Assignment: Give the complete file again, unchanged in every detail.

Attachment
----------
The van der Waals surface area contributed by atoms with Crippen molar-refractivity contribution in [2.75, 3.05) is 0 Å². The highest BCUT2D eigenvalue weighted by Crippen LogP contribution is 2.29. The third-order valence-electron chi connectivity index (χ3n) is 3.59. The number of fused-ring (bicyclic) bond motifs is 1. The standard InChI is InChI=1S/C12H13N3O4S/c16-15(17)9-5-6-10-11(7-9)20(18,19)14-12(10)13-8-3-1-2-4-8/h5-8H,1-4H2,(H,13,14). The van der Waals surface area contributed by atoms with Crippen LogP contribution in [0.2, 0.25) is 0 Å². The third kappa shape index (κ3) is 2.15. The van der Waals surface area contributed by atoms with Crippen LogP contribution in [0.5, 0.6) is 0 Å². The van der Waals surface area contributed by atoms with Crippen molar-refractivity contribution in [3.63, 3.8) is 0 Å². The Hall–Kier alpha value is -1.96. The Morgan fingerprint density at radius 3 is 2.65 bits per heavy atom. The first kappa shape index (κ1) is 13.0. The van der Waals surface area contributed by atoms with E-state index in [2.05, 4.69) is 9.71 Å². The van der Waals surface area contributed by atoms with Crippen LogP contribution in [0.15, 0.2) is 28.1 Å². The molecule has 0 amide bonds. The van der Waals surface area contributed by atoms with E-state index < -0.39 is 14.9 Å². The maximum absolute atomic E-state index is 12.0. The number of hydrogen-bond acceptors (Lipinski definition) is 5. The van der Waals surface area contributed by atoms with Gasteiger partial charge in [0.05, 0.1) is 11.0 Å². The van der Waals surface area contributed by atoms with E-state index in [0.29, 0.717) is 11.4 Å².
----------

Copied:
The van der Waals surface area contributed by atoms with Crippen molar-refractivity contribution in [2.75, 3.05) is 0 Å². The highest BCUT2D eigenvalue weighted by Crippen LogP contribution is 2.29. The third-order valence-electron chi connectivity index (χ3n) is 3.59. The number of fused-ring (bicyclic) bond motifs is 1. The standard InChI is InChI=1S/C12H13N3O4S/c16-15(17)9-5-6-10-11(7-9)20(18,19)14-12(10)13-8-3-1-2-4-8/h5-8H,1-4H2,(H,13,14). The van der Waals surface area contributed by atoms with Crippen LogP contribution in [0.2, 0.25) is 0 Å². The third kappa shape index (κ3) is 2.15. The van der Waals surface area contributed by atoms with Crippen LogP contribution in [0.5, 0.6) is 0 Å². The van der Waals surface area contributed by atoms with Crippen molar-refractivity contribution in [3.63, 3.8) is 0 Å². The Hall–Kier alpha value is -1.96. The Morgan fingerprint density at radius 3 is 2.65 bits per heavy atom. The first kappa shape index (κ1) is 13.0. The van der Waals surface area contributed by atoms with E-state index in [2.05, 4.69) is 9.71 Å². The van der Waals surface area contributed by atoms with Crippen LogP contribution in [0.15, 0.2) is 28.1 Å². The molecule has 0 amide bonds. The van der Waals surface area contributed by atoms with E-state index < -0.39 is 14.9 Å². The maximum absolute atomic E-state index is 12.0. The number of hydrogen-bond acceptors (Lipinski definition) is 5. The van der Waals surface area contributed by atoms with Gasteiger partial charge in [0.05, 0.1) is 11.0 Å². The van der Waals surface area contributed by atoms with E-state index in [0.29, 0.717) is 11.4 Å².